A ‘furever’ home: AI to the rescue!

Findings from a new machine learning study, published today in BMC Veterinary Research, can be applied to predict how long an animal will stay in a shelter, as well as minimize their length of stay and chance of euthanization by determining which shelter location is optimal for adoption. Dr. Suchi Rajendran and Janae Bradley tell the BMC Series blog more about their exciting work. 

How many of us love animals and think of our pets as part of the family? Well, what if I told you that among the 6-8 million animals that enter the rescue shelters every year, nearly 3-4 million (i.e., 50% of the incoming animals) are euthanized. Even more heartbreaking is that 10% – 25% of them are put to death specifically because of shelter overcrowding each year.

The problem of overpopulation of domestic animals continues to rise, leaving shelters faced with the challenge of how to increase adoption rates. Though animal shelters provide incentives such as reduced adoption fees and sterilizing animals before adoption, only a quarter of total animals living in the shelter are adopted.

Among the 6-8 million animals that enter rescue shelters every year, nearly 3-4 million are euthanized

These staggering statistics led us to investigate the length of stay of animals at shelters and the factors influencing the rate of animal adoption. The overarching goal of this study was to use these factors to predict and then minimize how long an animal will stay in a shelter, thereby decreasing the number of animals euthanized due to overcrowding. Several steps must be conducted to accomplish this goal, such as a literature search for the factors, collection of data from databases and animal shelters, and utilizing machine learning algorithms on this data to make predictions on length of stay in the shelters.

To answer the question of what factors influence the length of stay, a thorough literature review was conducted. Several factors were found to influence the length of stay including color, gender, breed, animal type, and age. To make the predictions about the length of stay using these factors, we evaluated using machine learning algorithms and predictive analytics.

Machine learning is just the ability to program computers to learn and improve by itself using training experience. The developed system needs to analyze big data, quickly deliver accurate and repeatable results, and adapt to new data. A system can be trained to make accurate predictions by learning from examples of desired input-output data. In other words, we wanted to utilize a labeled data set with the output (length of stay) already known, so that the computer could learn from it. The next step was to obtain this data from databases and animal shelters across the country.

The data that was collected from the databases and animal shelters included information such as animal type, intake and outcome date, gender, color, breed, and intake and outcome status (behavior of animal entering the shelter and behavior of animal at outcome type). These data sets included information from mostly southern and southwestern states. For the length of stay, the categories included “low”, “medium”, “high”, and “very high” (euthanized).  Once the data was collected and cleaned, it was time to input it into the machine learning algorithms.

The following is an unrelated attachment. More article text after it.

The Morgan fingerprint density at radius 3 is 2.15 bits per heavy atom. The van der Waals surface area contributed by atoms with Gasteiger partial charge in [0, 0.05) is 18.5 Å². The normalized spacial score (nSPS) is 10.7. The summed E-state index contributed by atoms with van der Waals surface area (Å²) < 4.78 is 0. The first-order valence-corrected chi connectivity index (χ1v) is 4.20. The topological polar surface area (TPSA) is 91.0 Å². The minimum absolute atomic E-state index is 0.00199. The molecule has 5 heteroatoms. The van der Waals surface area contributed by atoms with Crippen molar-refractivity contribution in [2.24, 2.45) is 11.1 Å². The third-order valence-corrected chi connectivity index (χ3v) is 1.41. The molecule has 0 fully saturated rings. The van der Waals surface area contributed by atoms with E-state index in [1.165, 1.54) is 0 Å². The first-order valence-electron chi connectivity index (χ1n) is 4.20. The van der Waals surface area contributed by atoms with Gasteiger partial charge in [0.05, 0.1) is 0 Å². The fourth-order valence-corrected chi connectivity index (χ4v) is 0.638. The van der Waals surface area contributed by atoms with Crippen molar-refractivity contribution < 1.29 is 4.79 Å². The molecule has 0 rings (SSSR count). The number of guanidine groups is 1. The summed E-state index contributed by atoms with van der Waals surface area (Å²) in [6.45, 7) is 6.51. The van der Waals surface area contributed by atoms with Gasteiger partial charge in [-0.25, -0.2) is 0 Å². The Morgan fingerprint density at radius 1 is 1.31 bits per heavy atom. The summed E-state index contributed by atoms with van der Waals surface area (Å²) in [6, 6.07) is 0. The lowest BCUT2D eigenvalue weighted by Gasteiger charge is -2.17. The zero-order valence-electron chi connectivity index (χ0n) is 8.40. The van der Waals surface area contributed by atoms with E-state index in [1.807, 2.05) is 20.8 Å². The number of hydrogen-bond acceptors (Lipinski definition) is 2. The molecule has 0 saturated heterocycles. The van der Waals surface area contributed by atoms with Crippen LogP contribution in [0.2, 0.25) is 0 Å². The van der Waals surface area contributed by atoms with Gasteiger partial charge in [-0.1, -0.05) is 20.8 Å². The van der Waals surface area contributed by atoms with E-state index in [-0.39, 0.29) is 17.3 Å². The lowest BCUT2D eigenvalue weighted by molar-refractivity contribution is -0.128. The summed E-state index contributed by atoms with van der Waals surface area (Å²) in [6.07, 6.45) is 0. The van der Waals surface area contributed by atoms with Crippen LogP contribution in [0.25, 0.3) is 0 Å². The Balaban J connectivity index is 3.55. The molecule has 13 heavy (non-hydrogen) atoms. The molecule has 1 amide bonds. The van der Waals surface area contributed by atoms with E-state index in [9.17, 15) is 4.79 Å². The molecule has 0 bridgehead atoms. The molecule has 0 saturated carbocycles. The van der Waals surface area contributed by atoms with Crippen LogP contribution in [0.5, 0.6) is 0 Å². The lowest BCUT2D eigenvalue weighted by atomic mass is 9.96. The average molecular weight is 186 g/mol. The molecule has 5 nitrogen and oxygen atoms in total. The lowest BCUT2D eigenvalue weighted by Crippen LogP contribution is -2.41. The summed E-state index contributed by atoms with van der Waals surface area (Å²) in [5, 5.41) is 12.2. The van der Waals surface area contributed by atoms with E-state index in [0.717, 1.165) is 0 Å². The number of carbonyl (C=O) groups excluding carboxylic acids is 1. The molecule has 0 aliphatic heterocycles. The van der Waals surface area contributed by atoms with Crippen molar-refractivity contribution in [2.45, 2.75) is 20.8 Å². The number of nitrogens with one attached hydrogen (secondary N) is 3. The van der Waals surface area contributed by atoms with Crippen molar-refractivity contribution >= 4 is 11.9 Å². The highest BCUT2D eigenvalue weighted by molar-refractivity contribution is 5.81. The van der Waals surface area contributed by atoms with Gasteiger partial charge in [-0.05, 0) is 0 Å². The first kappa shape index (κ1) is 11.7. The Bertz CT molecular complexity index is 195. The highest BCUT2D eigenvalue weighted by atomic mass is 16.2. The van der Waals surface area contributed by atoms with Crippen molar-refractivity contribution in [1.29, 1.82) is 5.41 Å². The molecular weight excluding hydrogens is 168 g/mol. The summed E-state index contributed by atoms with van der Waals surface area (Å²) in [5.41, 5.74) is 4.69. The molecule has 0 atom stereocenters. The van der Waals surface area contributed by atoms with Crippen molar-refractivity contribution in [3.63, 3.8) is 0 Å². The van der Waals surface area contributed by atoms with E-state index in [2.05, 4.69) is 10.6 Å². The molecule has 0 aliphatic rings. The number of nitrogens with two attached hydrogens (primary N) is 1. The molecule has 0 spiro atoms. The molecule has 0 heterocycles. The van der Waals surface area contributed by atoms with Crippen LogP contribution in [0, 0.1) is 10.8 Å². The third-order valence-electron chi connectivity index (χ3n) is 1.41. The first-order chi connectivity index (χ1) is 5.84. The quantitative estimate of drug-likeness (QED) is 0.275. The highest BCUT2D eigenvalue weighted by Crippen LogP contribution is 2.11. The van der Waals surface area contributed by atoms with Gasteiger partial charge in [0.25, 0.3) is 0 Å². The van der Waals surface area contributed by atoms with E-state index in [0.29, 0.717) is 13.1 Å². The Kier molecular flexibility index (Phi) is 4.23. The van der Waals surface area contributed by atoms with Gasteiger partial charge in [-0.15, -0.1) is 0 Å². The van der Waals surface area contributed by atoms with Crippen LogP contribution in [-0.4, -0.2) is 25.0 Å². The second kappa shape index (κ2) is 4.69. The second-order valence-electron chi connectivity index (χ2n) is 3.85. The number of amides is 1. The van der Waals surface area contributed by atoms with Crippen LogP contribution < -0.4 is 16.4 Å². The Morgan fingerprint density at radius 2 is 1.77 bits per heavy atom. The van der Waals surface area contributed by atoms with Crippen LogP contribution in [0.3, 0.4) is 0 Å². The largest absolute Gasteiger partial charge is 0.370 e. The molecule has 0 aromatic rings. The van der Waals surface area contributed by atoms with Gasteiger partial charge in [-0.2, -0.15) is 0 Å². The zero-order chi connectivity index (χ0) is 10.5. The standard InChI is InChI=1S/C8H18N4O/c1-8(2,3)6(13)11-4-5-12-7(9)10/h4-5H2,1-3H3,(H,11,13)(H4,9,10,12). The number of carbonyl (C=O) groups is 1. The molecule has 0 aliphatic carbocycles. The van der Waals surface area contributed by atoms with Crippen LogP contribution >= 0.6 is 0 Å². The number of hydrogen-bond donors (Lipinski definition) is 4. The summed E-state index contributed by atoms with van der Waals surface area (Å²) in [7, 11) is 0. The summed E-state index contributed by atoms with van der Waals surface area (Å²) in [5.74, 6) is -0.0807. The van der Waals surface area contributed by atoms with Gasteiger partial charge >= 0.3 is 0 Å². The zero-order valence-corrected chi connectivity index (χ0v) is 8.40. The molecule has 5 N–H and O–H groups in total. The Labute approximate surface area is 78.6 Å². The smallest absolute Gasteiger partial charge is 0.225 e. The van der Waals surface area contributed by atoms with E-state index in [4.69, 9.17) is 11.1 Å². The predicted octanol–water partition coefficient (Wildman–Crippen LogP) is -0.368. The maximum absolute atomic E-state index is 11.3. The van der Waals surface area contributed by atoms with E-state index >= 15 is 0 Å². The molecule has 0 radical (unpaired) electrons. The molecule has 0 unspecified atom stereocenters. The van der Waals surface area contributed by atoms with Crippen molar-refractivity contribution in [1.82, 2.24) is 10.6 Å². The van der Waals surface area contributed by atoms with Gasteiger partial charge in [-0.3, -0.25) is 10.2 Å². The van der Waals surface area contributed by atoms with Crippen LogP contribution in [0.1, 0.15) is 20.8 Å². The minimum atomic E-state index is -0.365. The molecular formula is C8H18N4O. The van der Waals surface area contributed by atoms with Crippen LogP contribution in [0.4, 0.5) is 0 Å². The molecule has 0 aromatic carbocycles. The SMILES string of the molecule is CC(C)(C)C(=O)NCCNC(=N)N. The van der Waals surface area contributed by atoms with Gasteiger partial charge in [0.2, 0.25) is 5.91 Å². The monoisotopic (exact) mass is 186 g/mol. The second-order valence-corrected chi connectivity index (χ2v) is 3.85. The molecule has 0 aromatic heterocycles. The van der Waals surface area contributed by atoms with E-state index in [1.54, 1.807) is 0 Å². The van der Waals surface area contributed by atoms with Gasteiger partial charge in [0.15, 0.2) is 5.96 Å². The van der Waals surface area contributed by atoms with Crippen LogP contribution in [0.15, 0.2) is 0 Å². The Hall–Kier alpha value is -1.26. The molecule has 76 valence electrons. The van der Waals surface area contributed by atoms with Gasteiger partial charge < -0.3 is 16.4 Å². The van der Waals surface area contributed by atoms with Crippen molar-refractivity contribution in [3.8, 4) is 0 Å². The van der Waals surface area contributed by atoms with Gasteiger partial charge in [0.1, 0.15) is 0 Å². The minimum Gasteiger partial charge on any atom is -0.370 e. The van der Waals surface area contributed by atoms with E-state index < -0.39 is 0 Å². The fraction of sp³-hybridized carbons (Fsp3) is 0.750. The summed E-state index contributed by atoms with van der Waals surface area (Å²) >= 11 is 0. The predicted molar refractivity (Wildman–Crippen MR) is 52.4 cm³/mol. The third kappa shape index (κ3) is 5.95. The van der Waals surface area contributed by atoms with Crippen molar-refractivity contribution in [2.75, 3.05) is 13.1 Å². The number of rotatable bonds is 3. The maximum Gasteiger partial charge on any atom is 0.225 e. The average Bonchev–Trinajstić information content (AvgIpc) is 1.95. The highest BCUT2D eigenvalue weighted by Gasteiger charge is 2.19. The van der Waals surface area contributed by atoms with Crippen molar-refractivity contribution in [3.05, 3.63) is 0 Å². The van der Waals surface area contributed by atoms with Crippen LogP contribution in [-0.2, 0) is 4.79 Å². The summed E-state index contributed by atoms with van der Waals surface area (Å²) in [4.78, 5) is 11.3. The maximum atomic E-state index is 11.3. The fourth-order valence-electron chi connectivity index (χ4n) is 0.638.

There are so many different types of algorithms that can be used on a data set to make predictions. The hard part is determining which algorithm will perform the best on the given data set, as the performance of the models depends on the application. Simple classification algorithms such as logistic regression, artificial neural network, gradient boosting, and random forest were used in this study.

Examining the results, the most proficient predictive model was developed by the gradient boosting algorithm for this dataset, followed by the random forest algorithm. The logistic regression algorithm appeared to have the worst performance metrics for all categories of length of stay. What was interesting was that the gradient boosting and random forest algorithms performed well when predicting the very high length of stay or when the outcome was euthanization at around 70-80%.

Age vs. Days in Shelter for Cats and Dogs

Looking at the results from the exploratory data above, it was observed that the number of days a dog stays in the shelter decreases as the age increases. This was not expected, as it is predicted that the number of days in a shelter would be lower for younger dogs and puppies. This observation could be due to having more data points for younger dogs.

Results showed that age, size, and color have a significant impact or influence on the length of stay.

Another interesting result from the study was the top features or factors from each machine learning algorithm. Results showed that age (senior, super senior, and puppy), size (large and small), and color (multicolor) have a significant impact or influence on the length of stay.

For future studies, a prescriptive analytics approach will be utilized. Not only is our goal to increase adoption rates of pets in animal shelters, but to also determine the optimal animal shelter location where the animal will have the least amount stay in a shelter and most likely be adopted.

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